By Eric Elezuo
Victory came the way of Drexel Tech Nigeria Limited, penultimate week when the Federal High Court, sitting in Abuja, and presided over by Hon Justice Nnamdi O. Dimgba, delivered a landmark judgement.
On April 30, 2013, Drexel Tech Nigeria Limited, a legitimately incorporated company in Nigeria, with oversea affiliates, entered a legally binding and transparent agreement with the Ministry of the Interior, under the supervision of the then minister, Mr. Abba Moro, to design, develop, and maintain a web based platform for the online enlistment of applicants into agencies of the ministry of interior and the contract a Public, Private Partnership at zero cost to government. The choice of Drexel was predicated on its ability to use the best of technological know-how for which it has been known in the past years.
The recruitment was schedule for March 2014 across stadia in major cities of Nigeria. Unfortunately however, it was met with misfortune as more than the shortlisted candidates turned up for the test at the various centres. The resultant stampede reportedly claimed 16 lives and injured many others. Ever since, the legitimately signed contract has become an object of litigation.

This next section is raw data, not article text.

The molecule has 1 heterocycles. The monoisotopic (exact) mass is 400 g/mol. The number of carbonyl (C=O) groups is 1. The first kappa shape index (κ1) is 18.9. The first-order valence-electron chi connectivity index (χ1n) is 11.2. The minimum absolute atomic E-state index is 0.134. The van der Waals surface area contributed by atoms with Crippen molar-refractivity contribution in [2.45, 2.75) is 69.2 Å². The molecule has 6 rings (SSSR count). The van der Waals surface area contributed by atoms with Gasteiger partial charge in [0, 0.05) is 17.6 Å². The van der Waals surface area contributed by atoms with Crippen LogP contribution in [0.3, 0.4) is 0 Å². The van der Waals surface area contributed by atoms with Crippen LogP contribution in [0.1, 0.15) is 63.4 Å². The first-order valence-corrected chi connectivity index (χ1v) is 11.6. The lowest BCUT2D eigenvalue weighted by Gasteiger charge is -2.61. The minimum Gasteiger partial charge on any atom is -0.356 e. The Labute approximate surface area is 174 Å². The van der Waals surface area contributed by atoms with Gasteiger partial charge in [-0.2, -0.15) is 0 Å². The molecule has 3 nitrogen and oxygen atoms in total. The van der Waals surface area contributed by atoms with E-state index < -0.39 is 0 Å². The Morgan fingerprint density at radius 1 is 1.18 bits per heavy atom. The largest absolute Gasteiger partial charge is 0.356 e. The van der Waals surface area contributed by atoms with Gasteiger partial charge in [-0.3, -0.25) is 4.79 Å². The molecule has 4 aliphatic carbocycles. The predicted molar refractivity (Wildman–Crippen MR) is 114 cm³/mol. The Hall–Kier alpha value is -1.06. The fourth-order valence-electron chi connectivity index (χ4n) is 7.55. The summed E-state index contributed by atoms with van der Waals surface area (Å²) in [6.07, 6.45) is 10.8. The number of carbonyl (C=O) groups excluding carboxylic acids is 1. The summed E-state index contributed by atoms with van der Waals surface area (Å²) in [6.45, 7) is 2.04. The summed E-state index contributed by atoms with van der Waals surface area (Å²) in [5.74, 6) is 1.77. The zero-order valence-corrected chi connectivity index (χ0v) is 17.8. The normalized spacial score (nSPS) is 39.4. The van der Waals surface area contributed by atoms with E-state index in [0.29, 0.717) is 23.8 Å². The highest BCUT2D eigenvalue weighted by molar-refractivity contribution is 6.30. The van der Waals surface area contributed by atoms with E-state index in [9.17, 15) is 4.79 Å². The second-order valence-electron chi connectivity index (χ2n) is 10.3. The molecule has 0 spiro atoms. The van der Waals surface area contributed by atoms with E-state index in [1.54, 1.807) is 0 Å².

The agreement brokered between the ministry and Drexel stipulated as follows:
“The ministry is desirous of introducing the use of information technology in order to improve, automate and manage all her recruitment processes into the paramilitary services, to increase efficiency and transparency.
“The ministry wishes to automate all her enlistment and recruitment processes of its paramilitary service namely, Nigeria Security and Civil Defence Corps (NSCDC), Nigeria Fire Service (NFS), Nigeria Immigration Service (NIS), Nigeria Prison Service (NPS)
“In light of the above, the ministry is desirous of engaging the services of Drexel for the design, development, implementation and maintenance of a web-based platform, which will provide online enlistment and registration exercise for the ministry and its paramilitary service.”